Corbyn and Johnson clash over Brexit in first TV debate

Britain's Prime Minister Boris Johnson and main opposition Labour Party leader Jeremy Corbyn.
Britain's Prime Minister Boris Johnson and main opposition Labour Party leader Jeremy Corbyn. Copyright Daniel Leal-Olivas/Pool via REUTERS/File Photo
Copyright Daniel Leal-Olivas/Pool via REUTERS/File Photo
By Sandrine AmielReuters
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"We have a deal that's oven-ready," said Johnson as his Labour rival promised to "give the final say to the people."


UK Prime Minister Boris Johnson and his Labour Party rival Jeremy Corbyn clashed over Brexit in their first TV debate this Tuesday ahead of snap elections on December 12.

In his opening statement, Corbyn said he would get Brexit sorted by renegotiating a deal with the EU and giving people the final say.

Johnson promised the UK would leave the EU on January 31 and that he would secure a new trade deal with the bloc by the end of 2020.

"We certainly will come out on January the 31st, because we have a deal ... that is oven-ready," Johnson said in the debate.

"Will you campaign for leave or remain?" Johnson asked Corbyn, attacking him for his alleged lack of clarity on the matter. The Labour leader said he would carry out a referendum and "abide by the people's decision."

When he said his position on Brexit was clear, Corbyn drew laughs from the audience.

'Union more important than Brexit,' says Johnson

"Is the union worth sacrificing for Brexit?" a member of the audience asked. "This deal is damaging to this country, " Corbyn replied, arguing that it gave Northern Ireland a different status.

"We have a deal that keeps the whole of the UK together as we come out of the EU," the Prime Minister said. He claimed that Corbyn would strike a coalition deal with the Scottish National Party to enter number 10, which his rival denied.

"We are ruling out a referendum for Scotland," Johnson said. Replying to the question, he said the union was more important than Brexit.

NHS, Antisemitism, Prince Andrew... the debate besides Brexit

Besides Brexit, the two leaders were questioned about issues ranging from antisemitism to Prince Andrew, including the future of the NHS.

Johnson denied that the NHS would be on the table as the UK seeks to conclude free trade agreements with other nations. "There are no circumstances, whatever in which this government or any Conservative government will put the NHS on the table in any trade negotiation. Our NHS will never be for sale," Johnson said.

Questioned about accusations of antisemitism within his Labour Party, Corbyn replied: "Antisemitism is an evil and scourge within our society." He detailed the steps he had taken to tackle it at his party.

Asked about Prince Andrew's conduct Corbyn said on Tuesday there were serious questions to be answered.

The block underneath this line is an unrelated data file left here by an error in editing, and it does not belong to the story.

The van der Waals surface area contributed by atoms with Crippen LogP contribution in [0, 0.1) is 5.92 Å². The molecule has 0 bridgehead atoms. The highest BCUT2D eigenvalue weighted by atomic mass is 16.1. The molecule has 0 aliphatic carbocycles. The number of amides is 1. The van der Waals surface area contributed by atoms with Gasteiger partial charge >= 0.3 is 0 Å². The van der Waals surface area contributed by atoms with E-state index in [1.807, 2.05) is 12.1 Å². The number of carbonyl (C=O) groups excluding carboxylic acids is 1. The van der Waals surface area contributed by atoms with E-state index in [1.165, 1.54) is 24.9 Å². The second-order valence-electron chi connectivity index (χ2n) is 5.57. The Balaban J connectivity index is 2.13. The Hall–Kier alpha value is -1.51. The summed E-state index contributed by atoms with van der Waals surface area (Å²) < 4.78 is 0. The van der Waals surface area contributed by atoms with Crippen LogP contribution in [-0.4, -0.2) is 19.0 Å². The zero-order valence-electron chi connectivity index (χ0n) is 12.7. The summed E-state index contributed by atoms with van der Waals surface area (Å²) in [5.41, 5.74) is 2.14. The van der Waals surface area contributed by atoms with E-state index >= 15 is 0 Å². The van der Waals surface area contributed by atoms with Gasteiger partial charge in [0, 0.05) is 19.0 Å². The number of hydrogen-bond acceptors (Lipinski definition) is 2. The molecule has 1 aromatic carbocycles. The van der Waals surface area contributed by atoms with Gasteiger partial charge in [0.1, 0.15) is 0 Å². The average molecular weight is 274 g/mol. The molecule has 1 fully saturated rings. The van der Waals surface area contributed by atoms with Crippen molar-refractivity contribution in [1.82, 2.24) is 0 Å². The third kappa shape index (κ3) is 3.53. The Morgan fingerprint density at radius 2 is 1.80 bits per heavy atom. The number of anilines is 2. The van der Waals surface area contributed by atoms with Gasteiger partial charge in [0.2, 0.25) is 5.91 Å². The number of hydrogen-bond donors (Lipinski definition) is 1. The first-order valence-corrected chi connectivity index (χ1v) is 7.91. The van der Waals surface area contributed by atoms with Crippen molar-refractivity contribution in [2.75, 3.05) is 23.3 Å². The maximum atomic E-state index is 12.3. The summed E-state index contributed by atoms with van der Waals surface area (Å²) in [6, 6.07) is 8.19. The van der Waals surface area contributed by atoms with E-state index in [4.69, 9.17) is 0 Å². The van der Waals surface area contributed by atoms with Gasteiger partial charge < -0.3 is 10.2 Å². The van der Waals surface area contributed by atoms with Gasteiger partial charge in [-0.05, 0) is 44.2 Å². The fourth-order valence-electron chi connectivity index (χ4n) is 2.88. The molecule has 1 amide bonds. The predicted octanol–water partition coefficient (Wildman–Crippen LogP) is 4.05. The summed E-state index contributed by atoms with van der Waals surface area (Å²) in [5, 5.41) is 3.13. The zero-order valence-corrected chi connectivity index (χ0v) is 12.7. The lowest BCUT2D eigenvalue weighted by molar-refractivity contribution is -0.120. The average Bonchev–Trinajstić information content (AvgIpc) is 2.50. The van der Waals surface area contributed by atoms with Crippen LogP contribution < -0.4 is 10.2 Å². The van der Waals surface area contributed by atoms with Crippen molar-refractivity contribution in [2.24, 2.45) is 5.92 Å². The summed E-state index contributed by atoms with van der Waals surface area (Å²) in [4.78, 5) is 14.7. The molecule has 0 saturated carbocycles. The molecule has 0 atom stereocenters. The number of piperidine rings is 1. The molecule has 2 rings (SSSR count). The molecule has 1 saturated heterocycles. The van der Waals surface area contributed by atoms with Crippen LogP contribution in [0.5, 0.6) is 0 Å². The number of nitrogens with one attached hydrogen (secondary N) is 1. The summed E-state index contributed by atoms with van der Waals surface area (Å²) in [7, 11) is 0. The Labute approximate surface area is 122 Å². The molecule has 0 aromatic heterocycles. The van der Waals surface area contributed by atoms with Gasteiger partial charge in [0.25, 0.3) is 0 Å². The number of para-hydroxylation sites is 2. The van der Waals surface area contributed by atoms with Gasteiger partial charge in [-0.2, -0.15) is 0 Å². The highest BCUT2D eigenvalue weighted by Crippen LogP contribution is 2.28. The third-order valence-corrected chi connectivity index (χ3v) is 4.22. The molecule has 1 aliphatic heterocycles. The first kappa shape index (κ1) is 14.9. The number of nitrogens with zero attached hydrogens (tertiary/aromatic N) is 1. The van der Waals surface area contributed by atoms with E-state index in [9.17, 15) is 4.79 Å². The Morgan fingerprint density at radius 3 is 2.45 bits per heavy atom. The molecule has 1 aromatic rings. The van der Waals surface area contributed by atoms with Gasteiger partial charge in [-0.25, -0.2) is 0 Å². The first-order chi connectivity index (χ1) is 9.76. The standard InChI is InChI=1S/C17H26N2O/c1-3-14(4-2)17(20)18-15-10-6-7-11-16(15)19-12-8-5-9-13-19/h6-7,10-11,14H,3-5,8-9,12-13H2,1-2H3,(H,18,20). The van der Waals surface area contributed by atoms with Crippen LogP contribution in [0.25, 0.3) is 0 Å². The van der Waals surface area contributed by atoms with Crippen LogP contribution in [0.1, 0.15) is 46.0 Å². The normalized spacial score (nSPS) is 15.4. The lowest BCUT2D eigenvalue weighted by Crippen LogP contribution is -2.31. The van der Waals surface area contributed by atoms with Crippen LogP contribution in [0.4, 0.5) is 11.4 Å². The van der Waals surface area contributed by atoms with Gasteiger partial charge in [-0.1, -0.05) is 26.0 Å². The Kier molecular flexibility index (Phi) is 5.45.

Andrew, Queen Elizabeth's second son, denies an allegation that he had sex with a 17-year-old girl procured for him by his friend Jeffrey Epstein, who killed himself in a US prison in August while awaiting trial on sex trafficking charges.

Speaking on the same subject, Johnson said: "All our sympathies should be with the victims of Jeffrey Epstein, and the law must certainly take its course."

Asked about their positions on the monarchy, Corbyn said it could do with some improvement while Johnson called it beyond reproach.

In his closing statement, the Labour leader said: "This is a once in a generation election to end privatisation," to "give the NHS the funding it needs"(... ) and "give people the final say" on Brexit.

"The choice is very simple," the Conservative leader said in his closing remarks. "We can get Brexit done or spend another groundhog year on Mr Corbyn."


The debate was hosted by ITV and broadcast live from Salford in Greater Manchester from 9pm CET to 10pm CET(8pm  -9pm BST).

Euronews correspondent Vincent McAviney was in the studio following the debate.

Who won the debate?

According to a YouGov snap poll conducted immediately after the debate, 51% of respondents felt that Johnson won compared to 49% for Corbyn.

"On balance, this is probably better for the Labour leader, why? Because a dead heat when you are significantly behind in the polls is probably better news for you that the person who is leading," said YouGov's Political Research Manager Chris Curtis.

"It doesn't seem from these initial numbers to be a game-changing moment."


Johnson's lead narrowing

While Johnson is leading in opinion polls, his Conservative Party has seen its lead over the opposition Labour Party narrow to 12 points, according to an opinion poll published by YouGov for The Times and Sky News on Tuesday.

Ahead of Britain's election in just over three weeks' time, support for the Conservatives stood at 42%, down three points from YouGov's previous poll published on Saturday, while Labour was up two points at 30%.

The pro-European Union Liberal Democrats were unchanged on 15% and the Brexit Party was on 4%, also unchanged.

Debate preparations

Both leaders have been preparing for their head-to-head in their own way.

Corbyn, a lifelong pacifist, posted a video online of himself in a barbershop getting a beard trim.


Johnson took a more pugilistic approach, stepping into a boxing ring in Manchester and throwing punches for the cameras.

Suddenly wary of sending the wrong message, however, Johnson paused to explain to the attending media: "I don't want to be too aggressive here. This is more therapeutic boxing than aggressive boxing. This is boxing as therapy."

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